What About Cultural Appropriation Considerations?

Part of the discourse around non-Middle-Eastern people doing belly dance is the question of cultural appropriation, and it's a legitimate issue to consider when choosing a stage name.

Generally speaking, I feel it's okay for a belly dancer to choose an ethnic name if she fits most of the criteria above under "An Ethnic Name May Be Appropriate If".

The way I see it, the bulk of the cultural appropriation dialogue comes down to the question of whether the dancer is behaving in a way that is respectful toward the Middle Eastern culture from which our dance form comes.

PHOTO CREDIT: Photo by Pixie Vision, Glendale, California.

A dancer who wants to use a Middle Eastern stage name should consider how her stage name, the way she labels her performance, the music, the costume, and the actual style of dancing all fit with each other. If all of these, put together, create a presentation that would make a Middle Eastern person feel that his/her culture is being honored, then I think an ethnic stage name could be part of that.

Some people might argue that using an ethnic stage name is still appropriation, and we have to live with the fact that sometimes we will hear this sort of criticism. However, I believe that most would be likely to respond favorably to how a culturally-respectful dancer presents herself if her presentation shows that she has done the work to use cultural markers such as a stage name correctly.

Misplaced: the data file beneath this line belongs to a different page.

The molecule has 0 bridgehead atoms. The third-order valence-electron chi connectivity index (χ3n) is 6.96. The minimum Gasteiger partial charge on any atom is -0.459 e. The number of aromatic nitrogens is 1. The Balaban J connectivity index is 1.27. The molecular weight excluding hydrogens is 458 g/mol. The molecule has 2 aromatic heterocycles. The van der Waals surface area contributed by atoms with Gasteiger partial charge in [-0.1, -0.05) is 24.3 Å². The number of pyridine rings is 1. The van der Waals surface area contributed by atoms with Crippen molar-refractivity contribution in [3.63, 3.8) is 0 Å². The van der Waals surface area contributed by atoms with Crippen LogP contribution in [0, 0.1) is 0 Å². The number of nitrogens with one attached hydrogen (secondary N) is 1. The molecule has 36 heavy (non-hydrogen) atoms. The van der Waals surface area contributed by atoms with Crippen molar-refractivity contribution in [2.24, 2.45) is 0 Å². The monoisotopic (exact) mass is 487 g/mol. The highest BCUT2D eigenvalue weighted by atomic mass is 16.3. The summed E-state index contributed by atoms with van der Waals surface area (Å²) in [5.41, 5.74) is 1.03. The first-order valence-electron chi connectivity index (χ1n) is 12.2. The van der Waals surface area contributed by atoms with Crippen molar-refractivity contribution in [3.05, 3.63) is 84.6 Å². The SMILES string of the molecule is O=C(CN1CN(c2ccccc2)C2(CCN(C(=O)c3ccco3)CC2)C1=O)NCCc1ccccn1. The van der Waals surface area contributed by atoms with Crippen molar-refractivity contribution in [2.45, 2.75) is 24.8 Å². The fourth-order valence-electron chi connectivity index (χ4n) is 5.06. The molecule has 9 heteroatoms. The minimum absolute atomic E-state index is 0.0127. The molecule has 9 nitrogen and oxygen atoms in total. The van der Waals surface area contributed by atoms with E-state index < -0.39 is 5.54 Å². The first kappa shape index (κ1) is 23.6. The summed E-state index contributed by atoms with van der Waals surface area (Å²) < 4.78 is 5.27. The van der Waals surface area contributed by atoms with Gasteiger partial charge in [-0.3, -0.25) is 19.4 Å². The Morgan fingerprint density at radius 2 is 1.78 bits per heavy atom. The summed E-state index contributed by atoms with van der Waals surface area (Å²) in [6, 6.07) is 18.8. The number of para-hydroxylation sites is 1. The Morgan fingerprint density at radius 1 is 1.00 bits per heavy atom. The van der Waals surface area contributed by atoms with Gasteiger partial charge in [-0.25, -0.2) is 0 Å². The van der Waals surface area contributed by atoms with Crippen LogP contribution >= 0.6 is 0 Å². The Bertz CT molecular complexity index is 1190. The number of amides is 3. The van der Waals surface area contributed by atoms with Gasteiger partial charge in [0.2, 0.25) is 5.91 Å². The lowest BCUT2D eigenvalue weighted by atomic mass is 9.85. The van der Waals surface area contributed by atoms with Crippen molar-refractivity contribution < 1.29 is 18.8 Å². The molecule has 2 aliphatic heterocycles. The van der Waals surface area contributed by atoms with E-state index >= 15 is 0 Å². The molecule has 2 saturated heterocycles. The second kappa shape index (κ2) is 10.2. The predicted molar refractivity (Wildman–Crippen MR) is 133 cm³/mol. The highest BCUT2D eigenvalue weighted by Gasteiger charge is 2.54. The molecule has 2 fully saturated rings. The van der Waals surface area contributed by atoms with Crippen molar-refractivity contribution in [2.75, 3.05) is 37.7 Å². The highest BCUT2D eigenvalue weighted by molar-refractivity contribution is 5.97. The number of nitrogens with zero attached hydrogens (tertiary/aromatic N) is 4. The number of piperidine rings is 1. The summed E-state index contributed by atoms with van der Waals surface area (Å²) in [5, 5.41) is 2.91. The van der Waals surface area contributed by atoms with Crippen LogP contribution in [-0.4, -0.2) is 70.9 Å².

How to Choose an Ethnic Name?

The first consideration is which ethnicity of name to use. It wouldn't make sense, for example, to choose a Turkish name if the audiences you intend to dance for are mostly Arab.


Where to Find Name Ideas

There are many places to look for inspiration for dance names from the ethnic group you have decided to use:

  • "Friends" lists of people you know on social media who have many contacts from the region that inspires your particular dance style.
  • English-language web sites of news media such as Al Jareeda or Al Ahram — note the names of the people in news stories.
  • Ask a native speaker from that ethnic group to help you identify a name you'd like.
  • A baby name book for that ethnic group.
  • Lists of names and their meanings on the web.

Of these choices, the first two are my favorites because they indicate which names are currently in widespread usage today. In contrast, the last two may contain names that are either obscure or that your audiences would consider to be odd or outdated.

PHOTO CREDIT: Photo by Michael Baxter, Santa Clara, California.

I don't recommend opening an Arabic/English dictionary and picking a word. One dancer who did that chose "Lebwa", which, according to the dictionary, meant "lioness". Although this is true, the dancer didn't realize is that the word carries the slang connotation of a sexually predatory female, one who devours her victims either sexually or financially. Arabs would see it as either ignorant or tacky and low-class. Either way, it's a poor choice for a dance name because of its cultural connotations.



Is There a Pleasing Ethnic Equivalent to Your Own Name?

If your real name is Rose, you could consider Warda (the Arabic word for "rose", which is also used as a woman's name) as a possible name. If your real name is Julie, maybe you'd like Gawaher (which means "jewel") as an option. If your real name is Mary, perhaps you'd like Maryam. However, before finalizing that as a choice, read the rest of the considerations below.

PHOTO CREDIT: Photo by Lina Jang, New York City, New York.


Asking Others for Suggestions

Asking someone from the ethnic group could be great if the person is a long-time friend or family member whom you know you can trust.